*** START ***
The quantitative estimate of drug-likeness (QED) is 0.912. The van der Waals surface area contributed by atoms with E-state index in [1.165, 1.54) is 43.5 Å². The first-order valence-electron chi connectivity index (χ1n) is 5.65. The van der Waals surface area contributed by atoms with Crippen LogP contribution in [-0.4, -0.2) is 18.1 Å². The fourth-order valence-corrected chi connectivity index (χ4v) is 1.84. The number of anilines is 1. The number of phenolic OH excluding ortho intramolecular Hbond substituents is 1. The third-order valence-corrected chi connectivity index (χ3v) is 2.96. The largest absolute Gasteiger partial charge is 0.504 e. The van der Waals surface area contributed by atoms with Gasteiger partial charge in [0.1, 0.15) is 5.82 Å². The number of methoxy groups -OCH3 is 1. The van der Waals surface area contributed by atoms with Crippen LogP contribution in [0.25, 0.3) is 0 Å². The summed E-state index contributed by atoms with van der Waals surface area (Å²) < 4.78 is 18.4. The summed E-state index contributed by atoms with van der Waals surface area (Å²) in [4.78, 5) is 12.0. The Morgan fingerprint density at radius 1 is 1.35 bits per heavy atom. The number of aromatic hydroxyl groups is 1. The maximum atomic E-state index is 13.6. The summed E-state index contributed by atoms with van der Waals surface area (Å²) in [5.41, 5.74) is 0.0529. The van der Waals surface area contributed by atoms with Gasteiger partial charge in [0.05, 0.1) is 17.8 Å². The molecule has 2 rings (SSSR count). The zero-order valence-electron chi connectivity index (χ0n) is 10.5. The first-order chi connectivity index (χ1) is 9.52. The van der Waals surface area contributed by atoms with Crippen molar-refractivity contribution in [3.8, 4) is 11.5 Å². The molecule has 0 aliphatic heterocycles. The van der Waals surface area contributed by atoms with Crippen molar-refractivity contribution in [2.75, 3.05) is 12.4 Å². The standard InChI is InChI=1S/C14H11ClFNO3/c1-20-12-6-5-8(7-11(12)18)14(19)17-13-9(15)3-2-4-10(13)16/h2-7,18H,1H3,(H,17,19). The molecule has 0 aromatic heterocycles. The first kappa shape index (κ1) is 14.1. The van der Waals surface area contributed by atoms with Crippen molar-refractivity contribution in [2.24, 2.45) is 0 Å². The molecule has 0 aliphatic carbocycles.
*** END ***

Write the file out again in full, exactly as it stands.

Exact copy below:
The quantitative estimate of drug-likeness (QED) is 0.912. The van der Waals surface area contributed by atoms with E-state index in [1.165, 1.54) is 43.5 Å². The first-order valence-electron chi connectivity index (χ1n) is 5.65. The van der Waals surface area contributed by atoms with Crippen LogP contribution in [-0.4, -0.2) is 18.1 Å². The fourth-order valence-corrected chi connectivity index (χ4v) is 1.84. The number of anilines is 1. The number of phenolic OH excluding ortho intramolecular Hbond substituents is 1. The third-order valence-corrected chi connectivity index (χ3v) is 2.96. The largest absolute Gasteiger partial charge is 0.504 e. The van der Waals surface area contributed by atoms with Gasteiger partial charge in [0.1, 0.15) is 5.82 Å². The number of methoxy groups -OCH3 is 1. The van der Waals surface area contributed by atoms with Crippen LogP contribution in [0.25, 0.3) is 0 Å². The summed E-state index contributed by atoms with van der Waals surface area (Å²) < 4.78 is 18.4. The summed E-state index contributed by atoms with van der Waals surface area (Å²) in [4.78, 5) is 12.0. The Morgan fingerprint density at radius 1 is 1.35 bits per heavy atom. The number of aromatic hydroxyl groups is 1. The maximum atomic E-state index is 13.6. The summed E-state index contributed by atoms with van der Waals surface area (Å²) in [5.41, 5.74) is 0.0529. The van der Waals surface area contributed by atoms with Gasteiger partial charge in [0.05, 0.1) is 17.8 Å². The molecule has 2 rings (SSSR count). The zero-order valence-electron chi connectivity index (χ0n) is 10.5. The first-order chi connectivity index (χ1) is 9.52. The van der Waals surface area contributed by atoms with Crippen molar-refractivity contribution in [3.8, 4) is 11.5 Å². The molecule has 0 aliphatic heterocycles. The van der Waals surface area contributed by atoms with Crippen molar-refractivity contribution in [2.75, 3.05) is 12.4 Å². The standard InChI is InChI=1S/C14H11ClFNO3/c1-20-12-6-5-8(7-11(12)18)14(19)17-13-9(15)3-2-4-10(13)16/h2-7,18H,1H3,(H,17,19). The molecule has 0 aromatic heterocycles. The first kappa shape index (κ1) is 14.1. The van der Waals surface area contributed by atoms with Crippen molar-refractivity contribution in [2.24, 2.45) is 0 Å². The molecule has 0 aliphatic carbocycles.